With 75 percent of precincts reporting, nearly 60 percent of voters supported Persky’s recall. He will be replaced by Assistant District Attorney Cindy Seeley Hendrickson, who was outpacing San Jose civil litigator Angela Storey, 70 percent to 30 percent.

“Tonight’s results mirror what we heard while we were out talking to voters,” Michele Dauber, who led the recall campaign, said in an email. “We are thankful for our supporters and every person who donated their time.”

The election results close the book on a divisive campaign that raised difficult questions about how the judicial system handles violence against women, how the public views judicial decision-making and independence and how judges under political fire should respond. But the vote could continue to resonate, said retired Santa Clara County Superior Court Judge Leonard Edwards.

“This will put a chill in any judge when considering a sentence in the criminal courts,” Edwards said, “and I suppose that’s what the recall supporters wanted.”

Persky became the first judge recalled in California since 1932, when three Los Angeles County judges were ousted after the local bar association accused of them of graft.

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Fines & Fees Justice Center

posted by Judge_Burke @ 14:30 PM
June 7, 2018

Among the most committed reformers of the system of justice is former California Judge Lisa Foster. After she left the bench, Judge Foster served as the Director of the Office for Access to Justice at the United States Department of Justice. She is now a driving force of an important initiative we all ought to be concerned about. 

From Fines & Fees Justice Center (FFJC):

We are pleased to announce the launch of the Fines & Fees Justice Center (FFJC) – a national center for advocacy, information and collaboration.

FFJC is committed to ending the unjust and harmful imposition and enforcement of fines and fees in the justice system.  Our mission is to create a justice system that treats individually fairly, ensures public safety and community prosperity, and is funded fully and equitably.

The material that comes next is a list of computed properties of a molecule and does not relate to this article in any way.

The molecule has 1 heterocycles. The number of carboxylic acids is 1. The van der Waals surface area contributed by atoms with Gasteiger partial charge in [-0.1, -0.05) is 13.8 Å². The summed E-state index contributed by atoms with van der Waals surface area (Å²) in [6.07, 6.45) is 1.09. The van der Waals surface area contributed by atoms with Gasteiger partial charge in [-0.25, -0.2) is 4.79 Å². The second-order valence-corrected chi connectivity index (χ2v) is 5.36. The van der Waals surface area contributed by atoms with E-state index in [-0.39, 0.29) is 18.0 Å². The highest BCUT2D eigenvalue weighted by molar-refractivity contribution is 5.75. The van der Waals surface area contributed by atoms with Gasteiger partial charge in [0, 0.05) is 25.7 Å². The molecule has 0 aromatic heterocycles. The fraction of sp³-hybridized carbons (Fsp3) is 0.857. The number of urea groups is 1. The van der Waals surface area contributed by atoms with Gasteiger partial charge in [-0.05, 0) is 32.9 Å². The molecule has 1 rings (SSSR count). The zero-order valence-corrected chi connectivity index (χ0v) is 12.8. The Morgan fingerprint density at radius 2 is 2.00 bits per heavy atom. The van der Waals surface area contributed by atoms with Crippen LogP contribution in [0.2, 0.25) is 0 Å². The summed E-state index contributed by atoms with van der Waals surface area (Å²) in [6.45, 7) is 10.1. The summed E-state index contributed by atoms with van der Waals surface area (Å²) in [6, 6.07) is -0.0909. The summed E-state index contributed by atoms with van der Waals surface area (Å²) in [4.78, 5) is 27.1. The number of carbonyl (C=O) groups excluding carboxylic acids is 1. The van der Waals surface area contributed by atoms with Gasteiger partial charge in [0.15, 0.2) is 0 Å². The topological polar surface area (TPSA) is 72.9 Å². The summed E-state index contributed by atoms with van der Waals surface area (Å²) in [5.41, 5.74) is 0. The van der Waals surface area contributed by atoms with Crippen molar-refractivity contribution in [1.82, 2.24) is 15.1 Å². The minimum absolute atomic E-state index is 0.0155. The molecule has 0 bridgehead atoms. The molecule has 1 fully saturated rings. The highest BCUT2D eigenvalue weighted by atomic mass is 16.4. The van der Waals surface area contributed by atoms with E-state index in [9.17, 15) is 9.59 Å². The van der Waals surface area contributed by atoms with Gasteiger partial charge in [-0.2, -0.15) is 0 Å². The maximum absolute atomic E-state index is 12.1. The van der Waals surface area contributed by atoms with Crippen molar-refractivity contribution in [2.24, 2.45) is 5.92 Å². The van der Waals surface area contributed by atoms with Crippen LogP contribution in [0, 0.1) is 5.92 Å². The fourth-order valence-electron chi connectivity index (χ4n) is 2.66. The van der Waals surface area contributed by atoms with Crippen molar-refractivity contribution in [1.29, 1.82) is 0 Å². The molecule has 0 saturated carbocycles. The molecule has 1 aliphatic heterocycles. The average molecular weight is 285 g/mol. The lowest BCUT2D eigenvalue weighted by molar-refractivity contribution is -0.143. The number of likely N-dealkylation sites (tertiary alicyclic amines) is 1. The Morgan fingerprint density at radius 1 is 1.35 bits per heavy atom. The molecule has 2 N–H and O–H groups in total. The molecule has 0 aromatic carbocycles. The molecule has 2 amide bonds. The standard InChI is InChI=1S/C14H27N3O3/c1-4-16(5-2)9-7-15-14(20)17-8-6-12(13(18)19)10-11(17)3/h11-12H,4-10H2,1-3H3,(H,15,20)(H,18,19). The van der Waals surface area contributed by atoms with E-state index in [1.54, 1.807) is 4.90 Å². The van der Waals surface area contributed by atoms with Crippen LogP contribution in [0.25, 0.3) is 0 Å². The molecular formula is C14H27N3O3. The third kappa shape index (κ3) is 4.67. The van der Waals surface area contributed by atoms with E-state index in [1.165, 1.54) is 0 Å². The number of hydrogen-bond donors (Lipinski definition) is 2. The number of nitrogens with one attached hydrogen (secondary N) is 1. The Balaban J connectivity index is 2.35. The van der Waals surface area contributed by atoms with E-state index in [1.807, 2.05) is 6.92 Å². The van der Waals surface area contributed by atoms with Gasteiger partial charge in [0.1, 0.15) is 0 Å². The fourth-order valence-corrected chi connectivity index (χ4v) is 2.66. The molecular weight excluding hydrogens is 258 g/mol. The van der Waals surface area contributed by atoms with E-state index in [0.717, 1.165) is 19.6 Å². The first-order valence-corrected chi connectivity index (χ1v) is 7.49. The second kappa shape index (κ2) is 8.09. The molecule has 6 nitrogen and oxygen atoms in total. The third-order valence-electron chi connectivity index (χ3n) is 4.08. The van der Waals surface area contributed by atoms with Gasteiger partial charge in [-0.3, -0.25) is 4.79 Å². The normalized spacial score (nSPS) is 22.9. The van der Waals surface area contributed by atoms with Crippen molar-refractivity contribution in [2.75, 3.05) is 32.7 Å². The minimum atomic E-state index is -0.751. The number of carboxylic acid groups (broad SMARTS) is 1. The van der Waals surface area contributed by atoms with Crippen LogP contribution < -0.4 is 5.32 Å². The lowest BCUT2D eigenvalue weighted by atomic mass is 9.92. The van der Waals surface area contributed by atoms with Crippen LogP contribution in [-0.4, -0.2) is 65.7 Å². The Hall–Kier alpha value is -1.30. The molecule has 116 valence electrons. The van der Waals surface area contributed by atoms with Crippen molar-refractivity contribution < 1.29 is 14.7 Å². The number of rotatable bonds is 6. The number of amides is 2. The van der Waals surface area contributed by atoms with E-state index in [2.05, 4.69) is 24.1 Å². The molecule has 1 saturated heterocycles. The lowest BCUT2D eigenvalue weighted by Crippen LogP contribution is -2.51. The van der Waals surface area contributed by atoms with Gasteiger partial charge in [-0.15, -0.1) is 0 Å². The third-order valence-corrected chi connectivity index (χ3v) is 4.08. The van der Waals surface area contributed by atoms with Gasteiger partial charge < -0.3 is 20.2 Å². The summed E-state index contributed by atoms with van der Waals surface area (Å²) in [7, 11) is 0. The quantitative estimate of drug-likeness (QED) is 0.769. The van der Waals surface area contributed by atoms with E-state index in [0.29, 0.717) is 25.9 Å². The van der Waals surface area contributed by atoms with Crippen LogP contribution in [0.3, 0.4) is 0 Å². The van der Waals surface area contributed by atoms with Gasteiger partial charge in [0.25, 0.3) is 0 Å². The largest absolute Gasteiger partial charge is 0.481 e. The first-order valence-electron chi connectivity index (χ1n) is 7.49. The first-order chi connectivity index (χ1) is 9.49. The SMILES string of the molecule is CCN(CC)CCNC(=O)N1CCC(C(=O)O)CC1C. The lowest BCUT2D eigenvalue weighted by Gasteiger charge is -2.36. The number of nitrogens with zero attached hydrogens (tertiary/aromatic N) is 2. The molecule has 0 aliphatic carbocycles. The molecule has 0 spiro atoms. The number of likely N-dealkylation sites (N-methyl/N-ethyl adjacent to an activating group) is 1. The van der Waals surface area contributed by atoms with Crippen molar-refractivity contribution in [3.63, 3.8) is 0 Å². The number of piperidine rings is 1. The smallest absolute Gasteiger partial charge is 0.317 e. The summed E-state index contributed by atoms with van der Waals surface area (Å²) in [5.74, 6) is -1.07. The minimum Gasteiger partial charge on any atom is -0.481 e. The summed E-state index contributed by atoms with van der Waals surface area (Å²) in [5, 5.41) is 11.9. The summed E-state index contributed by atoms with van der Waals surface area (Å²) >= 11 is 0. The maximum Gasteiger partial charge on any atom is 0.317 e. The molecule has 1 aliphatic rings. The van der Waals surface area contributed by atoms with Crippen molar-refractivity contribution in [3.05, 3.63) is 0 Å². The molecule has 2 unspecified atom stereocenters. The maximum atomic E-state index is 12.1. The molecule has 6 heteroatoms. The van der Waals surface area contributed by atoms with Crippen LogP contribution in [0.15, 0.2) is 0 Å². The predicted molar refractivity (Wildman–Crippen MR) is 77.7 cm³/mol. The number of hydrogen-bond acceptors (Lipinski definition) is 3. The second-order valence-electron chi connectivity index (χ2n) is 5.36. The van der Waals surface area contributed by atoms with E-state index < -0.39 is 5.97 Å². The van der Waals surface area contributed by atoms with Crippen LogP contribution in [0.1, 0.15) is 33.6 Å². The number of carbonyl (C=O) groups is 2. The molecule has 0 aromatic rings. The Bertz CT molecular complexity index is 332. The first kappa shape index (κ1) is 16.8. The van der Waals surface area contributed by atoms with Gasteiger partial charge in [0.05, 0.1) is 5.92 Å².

To accomplish these goals, FFJC is involved in state-based advocacy, piloting reform strategies to bring about comprehensive change.  In New York and Florida, FFJC is working with community partners and justice system stakeholders to pursue court, legislative, and policy changes, creating demonstration sites for holistic reform. In addition, FFJC consults with other jurisdictions, individuals and organizations interested in pursuing reform, directing them to resources, partners and practices that can strengthen their work. And when we find particularly promising models for reform, we seek out jurisdictions to pilot and evaluate them.

FFJC is also creating a user-friendly national clearinghouse for information, research and best practices. The Clearinghouse – still under construction – will collect and digest all of the research, pilot projects, litigation, legislation, court rule changes, and media related to fines and fees in the United States. Our goal is to translate this information into actionable guidance and tools that can be used by policy makers, advocates, courts and community organizations interested in reform. We want to include your work in our Clearinghouse. We will likely be contacting many of you in the weeks ahead, but, please, send us any reports, descriptions of pilot programs, court rule changes, or new legislation.

Many of you know us and know that we have been working on the issues surrounding fines and fees for many years – Lisa from the United States Department of Justice and Joanna from the Laura and John Arnold Foundation.  Together, we want to continue the work that we started – helping communities and justice system stakeholders achieve comprehensive and durable reform.

FFJC is a project of the New Venture Fund and is guided by an Advisory Board composed of nationally-recognized experts in their field.

We hope we can be of service to you as you consider fines and fees reform in your jurisdiction. FFJC has offices in New York and Washington, D.C. Please contact jweiss@finesandfeesjusticecenter.org or lfoster@finesandfeesjusticecenter.org if we can be of any assistance. Additionally, you can follow FFJC on Twitter or visit our website for news and commentary around fines and fees.

Kindest regards,

Joanna Weiss and Lisa Foster

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There are many judges in the state court community who have a significant impact on their state. There are some who not only have an impact on their state, but also an impact nationwide.

Justice Shirley Abrahamson is one of those unique judges who had impact everywhere. She has been a mentor to judges, a role model to lawyers and judges, and an intellectual leader…and–for those who know her–she is a genuinely nice person.

Shirley Abrahamson won’t seek another term, thus setting up a race for Wisconsin’s high court seat.

Read the article here.